Search Results: "Louise Rozett"


BOOK REVIEW

CONFESSIONS OF AN ANGRY GIRL by Louise Rozett
YOUNG ADULT
Released: Sept. 1, 2012

"Like reading bad television. (Fiction. 14 & up)"
Fifteen-year-old Rose Zarelli has every right to be angry, but she needs to figure out a way to control it, or she risks losing everything she loves. Read full book review >

BOOK REVIEW

CONFESSIONS OF AN ALMOST-GIRLFRIEND by Louise Rozett
YOUNG ADULT
Released: June 25, 2013

"Depressingly familiar. (Fiction. 14 & up)"
Rose Zarelli 2.0 is centered and in control, or at least that is the plan. Read full book review >

BOOK REVIEW

DOG LOVES COUNTING by Louise Yates
CHILDREN'S
Released: Sept. 10, 2013

"A worthy addition to the ranks of animal-themed counting books. (Picture book. 3-6)"
Yates' lovable Dog—of Dog Loves Books (2010) and Dog Loves Drawing (2012)—is back for some counting fun. Read full book review >

BOOK REVIEW

THE LONG SECRET by Louise Fitzhugh
FICTION
Released: Oct. 27, 1965

"The scene is a small town on Long Island; the writing is not nearly as seriously funny as in the original; and even though Louise Fitzhugh is still well ahead of the field, the book is not as appealing as the first."
This is more about that spankingly (spankably?) fresh heroine Harriet The Spy whose initial appearance occasioned all kinds of discussion among those who monitor juvenile literature; some thought she wasn't very "nice"; some even took the position that she was "sick." Read full book review >

BOOK REVIEW

I AM FIVE by Louise Fitzhugh
FICTION
Released: Oct. 1, 1978

"But you couldn't accuse the pictured child of being greeting-card pretty—and her pesky energy does make itself felt."
In a sketchbook style, a scraggly, tangle-haired, kind of fat, and quite expressive little girl acts out a self-portrait. Read full book review >

BOOK REVIEW

A SMALL SURPRISE by Louise Yates
ANIMALS
Released: May 12, 2009

"Small children who feel they aren't big enough to do anything will appreciate the message, while their adults might be inspired to look for the hidden talents. (Picture book. 3-6)"
Small children may not be able to walk far, wipe their noses or tie their own shoes, but they have their own special talents. Read full book review >

BOOK REVIEW

NOBODY'S FAMILY IS GOING TO CHANGE by Louise Fitzhugh
FAMILY AND GROWING UP
Released: Oct. 1, 1974

"All in all, this is more like a muted manifesto than anything else, but Fitzhugh's approach to family dynamics is certainly child centered, and Emma's observant sketches of her parents' and her peers' behavior, along with her own abrasive contributions to the agitation, provide some flashes of life and recognition."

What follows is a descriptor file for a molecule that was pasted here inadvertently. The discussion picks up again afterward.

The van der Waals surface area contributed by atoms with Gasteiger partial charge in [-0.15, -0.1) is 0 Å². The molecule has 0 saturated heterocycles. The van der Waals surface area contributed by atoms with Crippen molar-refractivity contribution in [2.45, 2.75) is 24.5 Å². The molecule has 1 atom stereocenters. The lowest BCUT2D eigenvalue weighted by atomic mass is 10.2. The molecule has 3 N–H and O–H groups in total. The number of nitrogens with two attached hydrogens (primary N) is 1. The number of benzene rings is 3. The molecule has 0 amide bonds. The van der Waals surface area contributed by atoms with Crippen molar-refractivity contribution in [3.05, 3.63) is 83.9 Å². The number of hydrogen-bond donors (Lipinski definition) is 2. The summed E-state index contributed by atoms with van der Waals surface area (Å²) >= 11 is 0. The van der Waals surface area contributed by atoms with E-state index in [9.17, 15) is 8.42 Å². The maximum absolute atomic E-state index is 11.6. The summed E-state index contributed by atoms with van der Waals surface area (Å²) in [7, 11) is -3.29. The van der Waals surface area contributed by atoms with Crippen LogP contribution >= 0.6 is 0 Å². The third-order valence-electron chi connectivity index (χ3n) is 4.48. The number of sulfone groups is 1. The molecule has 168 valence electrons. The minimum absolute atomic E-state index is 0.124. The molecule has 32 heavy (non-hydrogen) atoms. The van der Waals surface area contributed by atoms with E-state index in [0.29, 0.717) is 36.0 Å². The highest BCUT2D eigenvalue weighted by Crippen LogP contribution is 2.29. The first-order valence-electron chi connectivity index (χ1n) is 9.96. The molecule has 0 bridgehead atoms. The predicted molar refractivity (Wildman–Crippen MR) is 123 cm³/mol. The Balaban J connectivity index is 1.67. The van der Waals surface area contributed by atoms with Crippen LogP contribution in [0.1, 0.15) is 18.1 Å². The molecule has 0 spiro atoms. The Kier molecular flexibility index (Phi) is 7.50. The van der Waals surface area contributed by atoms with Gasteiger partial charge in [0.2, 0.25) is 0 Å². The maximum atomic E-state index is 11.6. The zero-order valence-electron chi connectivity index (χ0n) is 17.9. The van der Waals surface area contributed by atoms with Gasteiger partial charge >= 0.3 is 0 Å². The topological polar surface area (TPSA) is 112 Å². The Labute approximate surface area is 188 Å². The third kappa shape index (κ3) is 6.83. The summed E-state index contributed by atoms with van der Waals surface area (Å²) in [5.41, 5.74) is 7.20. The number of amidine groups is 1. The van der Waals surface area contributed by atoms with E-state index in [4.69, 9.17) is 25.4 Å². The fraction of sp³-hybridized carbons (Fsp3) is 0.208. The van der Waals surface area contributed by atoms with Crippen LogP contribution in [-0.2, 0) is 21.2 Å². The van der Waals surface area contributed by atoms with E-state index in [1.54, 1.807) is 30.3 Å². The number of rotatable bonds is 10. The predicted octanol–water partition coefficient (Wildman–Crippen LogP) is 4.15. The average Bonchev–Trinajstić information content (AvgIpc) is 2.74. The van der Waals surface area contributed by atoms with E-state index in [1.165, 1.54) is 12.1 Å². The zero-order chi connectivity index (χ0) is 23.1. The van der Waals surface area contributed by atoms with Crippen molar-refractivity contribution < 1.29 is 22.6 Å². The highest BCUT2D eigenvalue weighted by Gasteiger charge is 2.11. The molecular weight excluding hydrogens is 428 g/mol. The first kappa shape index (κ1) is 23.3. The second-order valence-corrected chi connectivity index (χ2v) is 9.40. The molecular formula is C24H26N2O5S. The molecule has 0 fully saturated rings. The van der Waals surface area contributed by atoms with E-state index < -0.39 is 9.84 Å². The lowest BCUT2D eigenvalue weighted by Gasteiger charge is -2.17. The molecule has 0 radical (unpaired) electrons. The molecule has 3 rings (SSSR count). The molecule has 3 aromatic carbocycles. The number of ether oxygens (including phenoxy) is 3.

If Paula Fox as a white author was criticized for writing of black experience in The Slave Dancer, even though her hero was white, Fitzhugh makes herself even more vulnerable by telling a black family's story from the viewpoints of the two children—Emma (short for Emancipation), about eleven, and Willie, seven. Read full book review >

BOOK REVIEW

SPORT by Louise Fitzhugh
FAMILY AND GROWING UP
Released: May 30, 1979

"And—where the characters in the first book were memorable, larger-than-life caricatures—Sport's mother here is merely a predictable and uninteresting stereotype; Kate is too perfect an answer to the Rocques' prayers; and Sport's three friends—one Jewish, one black, and one Hispanic—seem an unrealistic vestige of naive Sixties didacticism."
You'll remember Harriet the Spy's friend Sport Rocque as the eleven-year-old who keeps house and account books for his impractical writer father. Read full book review >

BOOK REVIEW

GOLDEN & GREY by Louise Arnold
CHILDREN'S
Released: Oct. 7, 2008

"Lightly frightful, frothy fun. (Fantasy. 9-12)"
Tom Golden's latest adventure among the unseen involves a trio of escaped ancient ghosts and the dread prospect of ghost sightings by ordinary humans. Read full book review >

BOOK REVIEW

FINDING DADDY by Louise Plummer
FAMILY AND GROWING UP
Released: Nov. 13, 2007

"Her timing is perfect in this fast-paced, heart-pounding suspense story. (Fiction. 12-14)"
There is only one thing missing from 15-year-old Mira Kent's almost perfect life: her Daddy. Read full book review >

BOOK REVIEW

CHILDREN'S
Released: July 1, 2005

"It's up to Grey and Tom's other spectral chums to effect an ectoplasmic rescue in a fast-paced, perfectly plausible read that will have readers wishing they, too, had such remarkable friends, ghostly or otherwise. (Fiction. 9-12)"
Tom Golden and Grey Arthur are misfits. Read full book review >